Thursday, December 1, 2011

The Bound Woman

The other day Michael and I walked over to the cemetery for a look at my favorite grave marker, the Bound Woman. She marks the burial place of Archibald John Sheldon Yates, who lived between 1911 and 1966, a time that covers some very interesting history. His wife put that marker on his grave, and I’ve never stopped wondering why. What does it mean? Michael thinks it’s obvious. The man who died was a woman trapped inside the body of a man. Online somewhere I read that this statue of a naked woman, her hands tied behind her back, is an effigy of his wife. Did Yates sculpt this piece? I don’t think that’s the case. His wife, buried next to him, died after he did. So she made the decision to use this stark portrait of stifled beauty.
    The bound woman, whose body is youthfully graceful, appears to be in distress, pushing against the constraints of her bonds. Her face, in a searching grimace, is worn with sun and time as she gazes into the wide, blue sky above the rooftops of Old Town.
    What will we do with our bodies when we die? There’s no more room at the Key West Cemetery, that’s for sure. And yet walking among the stones and markers and pictures and quotations, you have to wonder what you’d have written on your monument, were there room here for you. “She Quit Smoking” was the epitaph I thought of for myself for many years, as it was, for a long time, the most difficult achievement of my life. Lately, the most remarkable thing I’ve done is get through cancer. But “She Survived Cancer” would seem silly on a grave. Maybe “She Survived Cancer  — For a While.”
    I had a childhood friend named Janet. We lived in the same little New England town; our families attended the same church. It was an old church, with a hillside of ancient graves, some of them dating back to the 1600s. We loved wandering through that cemetery, noting dates, babies buried next to their parents, sometimes whole families, fallen victims to some epidemic, born before the age of antibiotics. Heartbreaking. Some stones marked the graves of soldiers who’d fought and died in the American Revolution. Some in the Civil War. Some names we knew, their descendants lived among us. It was a special thing between Janet and me, a way of passing a brilliant autumn or spring day. Then Janet died. I went to her funeral but I am sad to say I don’t know where she is buried. So shocking was her death, at the time the last thing I wanted to imagine was her beautiful young body buried in the earth. But now I wonder where her grave is. I would like to visit it. And yes, place flowers on it. Or a poem.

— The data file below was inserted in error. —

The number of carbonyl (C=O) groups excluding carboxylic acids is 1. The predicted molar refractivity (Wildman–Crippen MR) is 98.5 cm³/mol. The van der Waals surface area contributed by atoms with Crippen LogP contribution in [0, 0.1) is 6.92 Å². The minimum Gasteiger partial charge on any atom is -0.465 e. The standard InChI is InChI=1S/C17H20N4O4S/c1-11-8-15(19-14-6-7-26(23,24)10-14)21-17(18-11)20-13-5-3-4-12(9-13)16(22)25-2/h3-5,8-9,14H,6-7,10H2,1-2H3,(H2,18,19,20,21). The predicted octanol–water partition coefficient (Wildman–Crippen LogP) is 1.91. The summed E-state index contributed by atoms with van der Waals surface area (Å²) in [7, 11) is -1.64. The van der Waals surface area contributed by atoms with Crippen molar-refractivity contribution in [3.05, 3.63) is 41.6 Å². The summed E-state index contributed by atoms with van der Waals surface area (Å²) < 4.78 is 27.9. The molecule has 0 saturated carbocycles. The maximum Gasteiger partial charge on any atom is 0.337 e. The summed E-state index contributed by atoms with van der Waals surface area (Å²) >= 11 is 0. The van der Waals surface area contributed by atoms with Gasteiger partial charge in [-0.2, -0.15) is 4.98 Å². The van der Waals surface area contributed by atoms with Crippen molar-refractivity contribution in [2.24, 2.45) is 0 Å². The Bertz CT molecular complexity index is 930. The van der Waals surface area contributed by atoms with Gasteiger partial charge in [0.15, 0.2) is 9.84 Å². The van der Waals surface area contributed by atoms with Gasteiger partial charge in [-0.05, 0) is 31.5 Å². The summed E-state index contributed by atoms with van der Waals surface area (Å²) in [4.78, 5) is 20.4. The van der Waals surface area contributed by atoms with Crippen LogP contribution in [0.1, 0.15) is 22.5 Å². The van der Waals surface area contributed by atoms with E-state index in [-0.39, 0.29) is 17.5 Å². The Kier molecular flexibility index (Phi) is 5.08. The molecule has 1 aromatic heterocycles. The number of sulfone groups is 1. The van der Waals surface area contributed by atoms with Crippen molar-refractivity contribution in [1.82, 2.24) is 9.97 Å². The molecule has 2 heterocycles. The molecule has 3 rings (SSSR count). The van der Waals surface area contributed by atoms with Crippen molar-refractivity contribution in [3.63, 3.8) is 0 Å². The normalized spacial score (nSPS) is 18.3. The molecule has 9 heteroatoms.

Austin Griffin was born Nov. 23, 1864. His bride, Tina, was born June 22, 1862. They died the same day - Sunday, Oct. 6, 1907.  Austin shot his estranged wife, and then swallowed a bottle of carbolic acid, surviving Tina by one hour.  So they're buried under one stone? Who made that decision? Who would want to spend eternity next to a guy who murdered you?
Janet's senior prom picture May 11,1968, was also her 18th birthday.
    At the Key West Cemetery there is a famous grave of a husband and wife, Austin and Tina Griffin — their story a grizzly one, of murder and suicide. Janet also died by her own hand, a victim of a virulent form of insanity that came out of nowhere and drove her out of her mind. When I read about Hemingway’s final days, his steadfast determination to kill himself, I think of Janet, because that’s the way she was at the end, too. Determined, her brilliant and wonderful mind tattered by madness.
    I think of Janet when I hear Ravel’s "Pavane for a Dead Princess," so sad, and yet hopeful at the same time. I will always think of Janet when I read haiku or see a particularly evocative watercolor painting, because Janet was an artist and a poet, too. But lately I’ve begun to understand why that Key West monument speaks to me so profoundly. In my heart, and in my mind, Janet’s memory is just like that Bound Woman, warming in the sun, alone with the dead and her unfathomable secrets.

1 comment:

  1. Beautiful June, especially thinking about Janet, who was my childhood friend as well. I just read "Middlesex" and Michael's explanation of the statue is brilliant.